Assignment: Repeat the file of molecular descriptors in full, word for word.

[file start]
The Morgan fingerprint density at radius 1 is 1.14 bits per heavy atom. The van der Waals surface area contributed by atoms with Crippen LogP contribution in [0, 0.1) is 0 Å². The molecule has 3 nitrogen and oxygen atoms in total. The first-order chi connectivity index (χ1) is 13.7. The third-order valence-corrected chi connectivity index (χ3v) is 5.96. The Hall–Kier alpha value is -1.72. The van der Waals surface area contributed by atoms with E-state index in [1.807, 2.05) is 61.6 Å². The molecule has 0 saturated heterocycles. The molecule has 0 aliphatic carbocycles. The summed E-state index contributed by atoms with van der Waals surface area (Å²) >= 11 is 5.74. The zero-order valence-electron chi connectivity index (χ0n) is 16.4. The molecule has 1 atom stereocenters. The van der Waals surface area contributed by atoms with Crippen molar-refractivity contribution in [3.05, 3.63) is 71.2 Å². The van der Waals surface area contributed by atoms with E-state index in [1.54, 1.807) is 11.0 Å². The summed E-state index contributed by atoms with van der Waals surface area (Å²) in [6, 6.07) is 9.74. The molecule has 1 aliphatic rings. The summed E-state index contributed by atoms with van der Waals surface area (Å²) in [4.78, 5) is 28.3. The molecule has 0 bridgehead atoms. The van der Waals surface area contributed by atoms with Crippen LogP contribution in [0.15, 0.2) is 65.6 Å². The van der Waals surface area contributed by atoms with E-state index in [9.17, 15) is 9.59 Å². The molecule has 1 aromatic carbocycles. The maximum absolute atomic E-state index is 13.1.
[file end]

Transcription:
The Morgan fingerprint density at radius 1 is 1.14 bits per heavy atom. The van der Waals surface area contributed by atoms with Crippen LogP contribution in [0, 0.1) is 0 Å². The molecule has 3 nitrogen and oxygen atoms in total. The first-order chi connectivity index (χ1) is 13.7. The third-order valence-corrected chi connectivity index (χ3v) is 5.96. The Hall–Kier alpha value is -1.72. The van der Waals surface area contributed by atoms with E-state index in [1.807, 2.05) is 61.6 Å². The molecule has 0 saturated heterocycles. The molecule has 0 aliphatic carbocycles. The summed E-state index contributed by atoms with van der Waals surface area (Å²) >= 11 is 5.74. The zero-order valence-electron chi connectivity index (χ0n) is 16.4. The molecule has 1 atom stereocenters. The van der Waals surface area contributed by atoms with Crippen molar-refractivity contribution in [3.05, 3.63) is 71.2 Å². The van der Waals surface area contributed by atoms with E-state index in [1.54, 1.807) is 11.0 Å². The summed E-state index contributed by atoms with van der Waals surface area (Å²) in [6, 6.07) is 9.74. The molecule has 1 aliphatic rings. The summed E-state index contributed by atoms with van der Waals surface area (Å²) in [4.78, 5) is 28.3. The molecule has 0 bridgehead atoms. The van der Waals surface area contributed by atoms with Crippen LogP contribution in [0.15, 0.2) is 65.6 Å². The van der Waals surface area contributed by atoms with E-state index in [9.17, 15) is 9.59 Å². The molecule has 1 aromatic carbocycles. The maximum absolute atomic E-state index is 13.1.